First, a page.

Pakistan Finance Minister Asad Umar stated that Islamabad would sign a bailout agreement with International Monetary Fund (IMF) that would be worth approximately $6-8 billion.
Briefing the National Assembly’s Standing Committee on Finance, Revenue and Economic Affairs chaired by Faizullah Kamoka, the finance minister said the IMF finalised a bailout package for Pakistan during talks between the two sides at a recent visit by the Pakistani delegation to the United States.
Pakistan would receive funds from the World Bank and Asian Development Bank immediately following the IMF bailout, he said. Umar said the IMF package would ease off pressure from the country’s foreign reserves.
External account pressure reduced Pakistan’s international reserves to $6.6 billion by mid-January 2019, but with short-term financing from Saudi Arabia, the United Arab Emirates and China, foreign reserves increased to $10.5 billion at the end of March.
The finance minister further assured that the capital market would also improve following the IMF programme.
Umar told the committee that an IMF mission will visit Islamabad during the last week of April, which is when the bailout package amount will be finalised.
Speaking to media later, he said the public will not be impacted by the IMF agreement, and the government has no plans to raise electricity prices, the minister said.
Umar said he met with Financial Action Task Force (FATF) President Marshall Billingslea during the US visit, who assured him that any decision would be taken on technical grounds.
Pakistan will send a draft detailing its implementation on FATF’s recommendations by today, he said. A delegation of FATF will visit Pakistan in the third week of May to review the implementation efforts.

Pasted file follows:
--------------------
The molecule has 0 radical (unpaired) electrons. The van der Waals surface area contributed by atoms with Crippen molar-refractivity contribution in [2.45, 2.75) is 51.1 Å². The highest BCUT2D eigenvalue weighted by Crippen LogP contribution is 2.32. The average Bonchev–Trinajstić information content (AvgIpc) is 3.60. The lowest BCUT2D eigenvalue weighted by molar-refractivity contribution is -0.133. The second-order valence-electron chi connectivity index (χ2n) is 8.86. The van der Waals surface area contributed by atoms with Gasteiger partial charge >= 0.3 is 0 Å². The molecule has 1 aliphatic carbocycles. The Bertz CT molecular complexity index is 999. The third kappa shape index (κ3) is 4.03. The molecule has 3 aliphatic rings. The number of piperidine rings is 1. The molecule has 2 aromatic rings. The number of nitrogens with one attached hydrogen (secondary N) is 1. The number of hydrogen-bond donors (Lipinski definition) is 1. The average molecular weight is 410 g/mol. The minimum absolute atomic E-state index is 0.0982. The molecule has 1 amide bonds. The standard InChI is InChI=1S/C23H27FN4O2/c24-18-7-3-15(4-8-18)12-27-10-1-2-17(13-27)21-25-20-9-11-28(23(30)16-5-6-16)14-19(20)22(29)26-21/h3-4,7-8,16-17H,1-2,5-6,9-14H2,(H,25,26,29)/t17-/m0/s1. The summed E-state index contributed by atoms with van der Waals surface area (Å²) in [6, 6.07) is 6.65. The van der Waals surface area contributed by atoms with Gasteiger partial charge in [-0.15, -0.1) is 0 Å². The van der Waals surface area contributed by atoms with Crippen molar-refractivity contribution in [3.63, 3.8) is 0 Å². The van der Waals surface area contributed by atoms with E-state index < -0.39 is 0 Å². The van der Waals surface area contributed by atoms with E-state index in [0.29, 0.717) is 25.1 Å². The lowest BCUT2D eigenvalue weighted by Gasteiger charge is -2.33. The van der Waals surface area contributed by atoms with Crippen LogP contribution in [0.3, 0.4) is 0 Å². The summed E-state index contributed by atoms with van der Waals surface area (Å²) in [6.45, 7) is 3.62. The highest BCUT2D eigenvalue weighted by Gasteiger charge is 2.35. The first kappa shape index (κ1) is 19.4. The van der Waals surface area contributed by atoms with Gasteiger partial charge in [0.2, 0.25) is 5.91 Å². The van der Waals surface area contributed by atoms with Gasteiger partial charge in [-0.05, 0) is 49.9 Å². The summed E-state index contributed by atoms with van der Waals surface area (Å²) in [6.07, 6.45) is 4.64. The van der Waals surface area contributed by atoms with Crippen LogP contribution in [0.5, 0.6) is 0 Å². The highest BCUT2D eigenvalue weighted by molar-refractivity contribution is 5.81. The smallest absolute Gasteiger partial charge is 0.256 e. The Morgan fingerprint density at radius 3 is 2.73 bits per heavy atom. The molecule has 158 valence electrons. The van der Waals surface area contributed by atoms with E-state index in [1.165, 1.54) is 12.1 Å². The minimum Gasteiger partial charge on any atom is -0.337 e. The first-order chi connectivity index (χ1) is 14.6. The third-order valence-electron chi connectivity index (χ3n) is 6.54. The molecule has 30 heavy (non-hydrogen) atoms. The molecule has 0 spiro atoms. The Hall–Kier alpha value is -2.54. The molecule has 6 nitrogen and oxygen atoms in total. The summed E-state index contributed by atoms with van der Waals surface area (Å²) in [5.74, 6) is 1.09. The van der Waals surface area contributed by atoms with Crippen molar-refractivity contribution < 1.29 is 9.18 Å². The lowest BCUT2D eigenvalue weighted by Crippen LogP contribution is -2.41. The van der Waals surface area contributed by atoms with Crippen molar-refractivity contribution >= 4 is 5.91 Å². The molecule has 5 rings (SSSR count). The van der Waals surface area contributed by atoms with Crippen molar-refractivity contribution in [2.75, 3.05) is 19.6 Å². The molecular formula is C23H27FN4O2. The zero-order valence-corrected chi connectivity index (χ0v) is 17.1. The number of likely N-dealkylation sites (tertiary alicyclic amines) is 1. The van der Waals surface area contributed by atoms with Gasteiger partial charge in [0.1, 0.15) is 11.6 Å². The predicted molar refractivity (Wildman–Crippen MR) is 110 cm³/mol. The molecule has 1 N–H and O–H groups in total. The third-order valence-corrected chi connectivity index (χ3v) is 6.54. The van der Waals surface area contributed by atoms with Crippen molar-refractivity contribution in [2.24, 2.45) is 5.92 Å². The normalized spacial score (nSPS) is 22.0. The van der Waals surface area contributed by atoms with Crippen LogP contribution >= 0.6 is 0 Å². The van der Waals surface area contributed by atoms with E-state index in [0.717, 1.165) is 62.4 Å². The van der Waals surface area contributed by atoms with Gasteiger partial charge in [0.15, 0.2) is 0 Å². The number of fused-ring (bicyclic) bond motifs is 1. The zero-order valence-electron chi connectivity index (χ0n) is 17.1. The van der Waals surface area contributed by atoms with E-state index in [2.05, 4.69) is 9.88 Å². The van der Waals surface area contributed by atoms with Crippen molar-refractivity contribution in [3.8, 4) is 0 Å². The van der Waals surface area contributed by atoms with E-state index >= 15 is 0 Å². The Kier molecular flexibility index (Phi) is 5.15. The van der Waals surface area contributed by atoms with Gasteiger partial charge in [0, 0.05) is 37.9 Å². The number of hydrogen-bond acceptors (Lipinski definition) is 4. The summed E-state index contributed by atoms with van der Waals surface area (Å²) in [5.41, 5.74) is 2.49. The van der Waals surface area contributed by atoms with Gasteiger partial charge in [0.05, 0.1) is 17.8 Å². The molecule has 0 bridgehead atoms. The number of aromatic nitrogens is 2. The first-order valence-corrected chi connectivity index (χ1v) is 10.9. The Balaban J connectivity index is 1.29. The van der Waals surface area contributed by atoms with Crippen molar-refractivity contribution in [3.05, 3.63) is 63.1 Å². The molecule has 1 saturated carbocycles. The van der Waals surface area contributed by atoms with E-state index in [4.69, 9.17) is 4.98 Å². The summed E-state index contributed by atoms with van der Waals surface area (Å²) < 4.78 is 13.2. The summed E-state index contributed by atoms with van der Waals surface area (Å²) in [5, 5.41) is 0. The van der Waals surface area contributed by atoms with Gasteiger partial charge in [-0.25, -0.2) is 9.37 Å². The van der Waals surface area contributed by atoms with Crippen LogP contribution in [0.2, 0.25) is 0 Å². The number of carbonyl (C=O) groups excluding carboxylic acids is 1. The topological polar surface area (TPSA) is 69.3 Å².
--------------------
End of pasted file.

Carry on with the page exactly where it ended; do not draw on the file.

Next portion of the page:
IMF did not object to an asset declaration scheme proposed by Pakistan, sources said earlier, pointing out that Pakistan had already shared a draft of the proposed scheme with the IMF and the FATF.
Asad Umar is also set to meet Prime Minister Imran Khan and take him into confidence regarding the IMF talks.
Information Minister Fawad Chaudhry, speaking to media earlier today, said the finance minister will inform the nation regarding the IMF agreement in the coming days.
Chaudhry said the country can expect some major news about the economy within the next two days.
“Pakistan’s economy is moving towards strength,” he said, adding that there had been “positive progress” with the Paris-based anti-terror laundering watchdog FATF as well.
Meanwhile, Minister of State for Revenue Hamad Azhar said an agreement in principle had been reached on all outstanding issues with IMF during the finance minister’s recent successful visit to the US.
He said technical details and formalities would now be finalised during the IMF’s staff-level visit to Pakistan later this month.
Furthermore, the office of the IMF resident representative said in a statement that Pakistani authorities and global lender’s staff held constructive discussions during the IMF/World Bank spring meetings in Washington DC towards an IMF-supported programme.
“At the request of the [Pakistani] authorities, an IMF mission will be going to Pakistan before the end of April to continue the discussions,” it said.